Only a few months ago, the story would have ended here, and I would have been grateful for a small “miracle.” But nobody knew then that, in addition to our adaptive immune response through highly specific immobilizing antibodies, we also have innate long-term cellular anti-viral immunity.2,3 In contrast to virus-specific antibody responses, the cellular response is cross-reactive, allowing viruses to produce immune-memory toward other, similar viruses. Even without ever having been exposed to viruses, earlier immune responses to other viruses may, therefore, have produced adequate innate cellular immunity against a, previously to my immune system, unknown virus. This cross-reactive anti-viral immunity, apparently, can successfully disarm even previously unknown viruses or, at least, facilitate only milder disease.
Two just published commentaries well summarized these new discoveries,2,3 reported in only a handful of papers from Europe and the U.S. We, likely, still would not be aware of innate anti-viral immunity, had the COVID-19 pandemic not occurred and created convincing evidence for such cross-reactive long-term immunity against the SARS-CoV-2 virus. Virologists, therefore, proposed that activating the innate immune system in a non-specific defense against the SARS-CoV-2 virus could be achieved by immunizing the population with Salk’s oral polio vaccine until more specific COVID-19 vaccines become available.4
I surely had enough colds and flu episodes in recent years to build up such long-term cross-reactive antiviral immunity to the SARS-CoV-2 virus and, in addition, received annual influenza vaccines for at least a decade. But there may have been another stroke of luck in having grown up in Europe, where children in those years were immunized with Bacillus Calmette-Guerin (BCG) against tuberculosis, recently also suggested to induce non-specific anti-SARS-CoV-2 immunity.5
In the end, we will never know where my antibody immunity to the SARS-CoV-2 virus suddenly came from. Long-term innate anti-viral immunity, likely, saved me from getting sick when the virus, despite all mitigation, still broke through my physical defenses. In response, my immune system, likely, mounted in addition to the innate immune response an adaptive antibody response, further augmenting the former. Today, though, I cannot even guess when all of this happened.
Within this context, we were pleased to witness how “protected” from the virus New York City has become after a very severe first wave of infections that ended in early May, likely, reflecting much more substantial immunity in the population than reported in published anti-SARS-CoV-2 antibody rates.6 We since then also learned that anti-viral innate cellular immunity can significantly lower required antibody-mediated immunity in communities to reach herd immunity, from as much as 60% to only approximately 20 percent.3 My experience with the virus may, thus, not have been such a miracle after all. Experiences like mine may, indeed, be exactly the reason why New York City and the whole Northeast of the country have so-far remained relatively unaffected by the still ongoing second and third waves of infections.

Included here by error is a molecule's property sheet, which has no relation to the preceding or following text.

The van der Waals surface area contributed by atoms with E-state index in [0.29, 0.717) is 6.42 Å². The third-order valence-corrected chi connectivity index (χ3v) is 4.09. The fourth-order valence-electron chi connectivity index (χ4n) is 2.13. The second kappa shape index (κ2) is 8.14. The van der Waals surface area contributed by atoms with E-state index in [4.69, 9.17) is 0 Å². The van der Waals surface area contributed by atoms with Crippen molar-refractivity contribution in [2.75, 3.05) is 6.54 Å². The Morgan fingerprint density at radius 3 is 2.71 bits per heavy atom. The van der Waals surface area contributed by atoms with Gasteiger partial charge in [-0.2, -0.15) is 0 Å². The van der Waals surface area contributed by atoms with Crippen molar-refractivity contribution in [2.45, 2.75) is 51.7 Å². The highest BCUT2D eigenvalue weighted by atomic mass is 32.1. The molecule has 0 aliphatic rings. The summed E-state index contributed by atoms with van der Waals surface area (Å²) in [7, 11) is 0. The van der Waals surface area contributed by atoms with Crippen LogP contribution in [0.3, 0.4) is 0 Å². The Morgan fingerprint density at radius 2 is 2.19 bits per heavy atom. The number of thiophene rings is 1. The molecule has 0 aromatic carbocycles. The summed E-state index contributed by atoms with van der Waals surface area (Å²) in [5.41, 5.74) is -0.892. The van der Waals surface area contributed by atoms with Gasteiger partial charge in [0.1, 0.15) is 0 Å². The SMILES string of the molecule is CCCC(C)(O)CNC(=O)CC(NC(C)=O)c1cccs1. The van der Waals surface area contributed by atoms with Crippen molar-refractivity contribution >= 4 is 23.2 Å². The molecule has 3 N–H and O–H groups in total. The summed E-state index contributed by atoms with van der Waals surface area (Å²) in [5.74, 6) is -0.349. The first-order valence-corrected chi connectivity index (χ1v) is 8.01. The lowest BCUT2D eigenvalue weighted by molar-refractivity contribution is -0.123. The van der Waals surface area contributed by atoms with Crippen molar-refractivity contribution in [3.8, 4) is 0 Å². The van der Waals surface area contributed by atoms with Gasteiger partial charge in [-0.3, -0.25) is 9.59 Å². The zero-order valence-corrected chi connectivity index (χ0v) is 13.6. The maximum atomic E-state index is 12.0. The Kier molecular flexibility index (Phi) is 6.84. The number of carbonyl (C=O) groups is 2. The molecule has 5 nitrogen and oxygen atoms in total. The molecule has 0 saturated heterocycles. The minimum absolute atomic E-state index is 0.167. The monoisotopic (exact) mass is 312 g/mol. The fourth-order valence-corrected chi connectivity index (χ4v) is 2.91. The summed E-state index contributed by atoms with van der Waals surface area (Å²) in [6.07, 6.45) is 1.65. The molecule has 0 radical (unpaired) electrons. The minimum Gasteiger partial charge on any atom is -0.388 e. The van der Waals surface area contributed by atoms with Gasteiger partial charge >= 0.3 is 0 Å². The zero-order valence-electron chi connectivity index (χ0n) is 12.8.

Conflict statement: The author reports no conflict.
Editorial statement: Dr. Gleicher also recently published a paper in the medical journal Reproductive Biology and Endocrinology that summarizes CHR’s experience during the pandemic. As one of only very few fertility centers in NYC and the country as a whole, CHR did not shut down during the heydays of the pandemic, as the first wave between March and May hit the city very badly. This story, therefore, makes good reading for patients as well as colleagues. The manuscript can be accessed for free at https://doi.org/10.1186/s12958-020-00663-3.
Norbert Gleicher, MD, leads CHR’s clinical and research efforts as Medical Director and Chief Scientist. A world-renowned specialist in reproductive endocrinology, Dr. Gleicher has published hundreds of peer-reviewed papers and lectured globally while keeping an active clinical career focused on ovarian aging, immunological issues and other difficult cases of infertility.